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Friday, February 17, 2012

The European Union is funding a digital awareness campaign about energy consumption.

Energy, Environment, Industry, Innovation, New technologies, Telecommunications, Economy - Finances, SME Policy,Research centres,Local and Regional authorities,Corporations,Federations Unions,SMEs,Non-profit organisations,

News European citizens waste all the more energy since they don’t know which appliances and lighting use the most energy. This is what tends to demonstrate this European project, which indicates that a consumer aware of its energy consumption will reduce it by an average of 8%.

The Digital Environment Home Energy Management System (DEHEMS) project shows that when a consumer receives more information about their energy use, and can share and compare this with neighbours and family, they are more likely to change their behaviour. The EU-funded system presents data every 6 seconds through a small digital display. The data can also be displayed in real time via a TV screen, mobile phone, PC or social media app.

The DEHEMS system could set a huge trend in the coming years. Two commercial products are now available: The "Energyhive" ( and its network that enables members to get a real time view of their home energy consumption 24/7 through a web browser and "Greenica" ( which offers special products for homes, schools and small businesses. Thanks to a partnership between Hildebrand and IBM, the DEHEMS project and its lessons will soon be used by businesses both in Europe and worldwide. Major deployment is foreseen with Smart Grids Australia (involving 50,000 homes) and a district heating initiative in Camden, London. Last but not least, the Family House Association in Birmingham is looking to use DEHEMS-type technology thanks to the results achieved so far.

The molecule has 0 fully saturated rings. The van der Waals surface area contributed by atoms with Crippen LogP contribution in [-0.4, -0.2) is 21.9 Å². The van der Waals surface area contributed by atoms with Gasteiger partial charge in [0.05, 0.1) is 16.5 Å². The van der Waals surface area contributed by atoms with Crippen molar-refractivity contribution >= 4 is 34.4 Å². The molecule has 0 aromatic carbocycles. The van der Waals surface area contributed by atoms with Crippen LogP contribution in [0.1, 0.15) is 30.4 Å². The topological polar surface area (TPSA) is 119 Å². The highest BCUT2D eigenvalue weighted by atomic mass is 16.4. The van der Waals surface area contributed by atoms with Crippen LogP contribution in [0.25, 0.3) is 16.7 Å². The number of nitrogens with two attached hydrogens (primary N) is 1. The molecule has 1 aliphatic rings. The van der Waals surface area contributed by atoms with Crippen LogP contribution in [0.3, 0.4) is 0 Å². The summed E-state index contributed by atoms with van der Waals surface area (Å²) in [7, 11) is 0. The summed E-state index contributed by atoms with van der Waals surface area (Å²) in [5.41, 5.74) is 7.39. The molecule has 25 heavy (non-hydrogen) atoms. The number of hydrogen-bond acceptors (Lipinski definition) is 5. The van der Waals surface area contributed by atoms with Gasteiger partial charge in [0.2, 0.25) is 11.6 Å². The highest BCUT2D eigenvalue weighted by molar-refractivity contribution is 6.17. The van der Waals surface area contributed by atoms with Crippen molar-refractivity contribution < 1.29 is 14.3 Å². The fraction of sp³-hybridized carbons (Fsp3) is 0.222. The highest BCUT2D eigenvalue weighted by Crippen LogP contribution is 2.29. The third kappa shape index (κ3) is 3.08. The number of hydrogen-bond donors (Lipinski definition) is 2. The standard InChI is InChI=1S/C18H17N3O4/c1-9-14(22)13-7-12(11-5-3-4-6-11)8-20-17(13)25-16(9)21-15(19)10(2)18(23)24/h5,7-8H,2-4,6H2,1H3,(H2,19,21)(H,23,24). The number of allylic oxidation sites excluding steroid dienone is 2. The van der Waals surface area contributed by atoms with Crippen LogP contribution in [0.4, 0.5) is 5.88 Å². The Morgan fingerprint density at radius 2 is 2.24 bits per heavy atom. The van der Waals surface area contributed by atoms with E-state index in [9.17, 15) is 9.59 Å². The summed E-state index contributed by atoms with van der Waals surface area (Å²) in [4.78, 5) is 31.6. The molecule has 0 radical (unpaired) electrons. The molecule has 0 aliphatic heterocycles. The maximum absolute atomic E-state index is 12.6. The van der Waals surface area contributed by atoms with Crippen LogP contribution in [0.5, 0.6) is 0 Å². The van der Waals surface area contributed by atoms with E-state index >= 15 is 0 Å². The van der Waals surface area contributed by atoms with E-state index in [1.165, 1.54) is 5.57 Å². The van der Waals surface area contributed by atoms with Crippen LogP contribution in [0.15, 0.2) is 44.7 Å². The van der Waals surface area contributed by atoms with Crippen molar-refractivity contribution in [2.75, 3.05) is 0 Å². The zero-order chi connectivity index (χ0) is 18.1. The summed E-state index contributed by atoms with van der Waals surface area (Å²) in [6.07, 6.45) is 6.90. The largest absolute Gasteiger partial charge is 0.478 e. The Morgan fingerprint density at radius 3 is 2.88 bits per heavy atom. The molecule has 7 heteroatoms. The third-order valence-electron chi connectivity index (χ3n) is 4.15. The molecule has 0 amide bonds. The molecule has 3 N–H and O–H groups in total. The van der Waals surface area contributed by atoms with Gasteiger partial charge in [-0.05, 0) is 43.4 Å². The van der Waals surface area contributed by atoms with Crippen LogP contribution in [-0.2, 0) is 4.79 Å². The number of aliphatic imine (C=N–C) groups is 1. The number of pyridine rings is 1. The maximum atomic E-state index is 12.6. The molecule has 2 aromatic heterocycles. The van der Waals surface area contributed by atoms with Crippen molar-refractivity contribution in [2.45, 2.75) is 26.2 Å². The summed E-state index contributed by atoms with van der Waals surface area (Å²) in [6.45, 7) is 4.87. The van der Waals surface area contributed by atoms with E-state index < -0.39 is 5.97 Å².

Products based on DEHEMS project are now widely commercially available however 'DEHEMS' is not a brand name.

Based on interviews with 1000 people in the UK and Bulgaria, only 17% of people correctly identified the most power hungry appliance: the washing machine. This provided an indication that extra data would help consumers to make more informed choices about their energy use. The DEHEMS Dashboard is a screen which can be seen on a stand-alone monitor, as well as on a variety of hand held devices, smart phones and PCs. The dashboard can profile the average daily energy usage according to the number of bedrooms, the number of occupants and property type.

Since data is transmitted via the Internet to a central server, comparisons can be made between households of the same type. Therefore, users are not only informed about their own energy consumption, but can also see if they are high, medium or low energy users, compared to others in the same category. This data is anonymous – personal data is not shared, but enough data is shared to make useful comparisons. It is thus possible, for example, for a 2-occupant, single bedroom flat consuming 17kWh of energy per day to be informed that their household is consuming the energy equivalent to a 3-occupant, 3-bedroom household.

The DEHEMS project received an EU financial contribution of € 2 878 434 towards the total budget of € 3 728 473. The project partnership includes a mix of European local authorities, private business and universities:

- United Kingdom: Manchester City Council, Birmingham City Council; Bristol City Council; Clicks and Links Ltd; Coventry University; Hildebrand Technology Ltd; University of Salford

- Bulgaria: Ivanovo Municipality; Energy Agency Plovdiv; University of Rousse

- Romania: Institute e-Austria Timisoara; Technical University of Cluj-Napoca

Source :  European Commission - Press release

More information  The DEHEMS project


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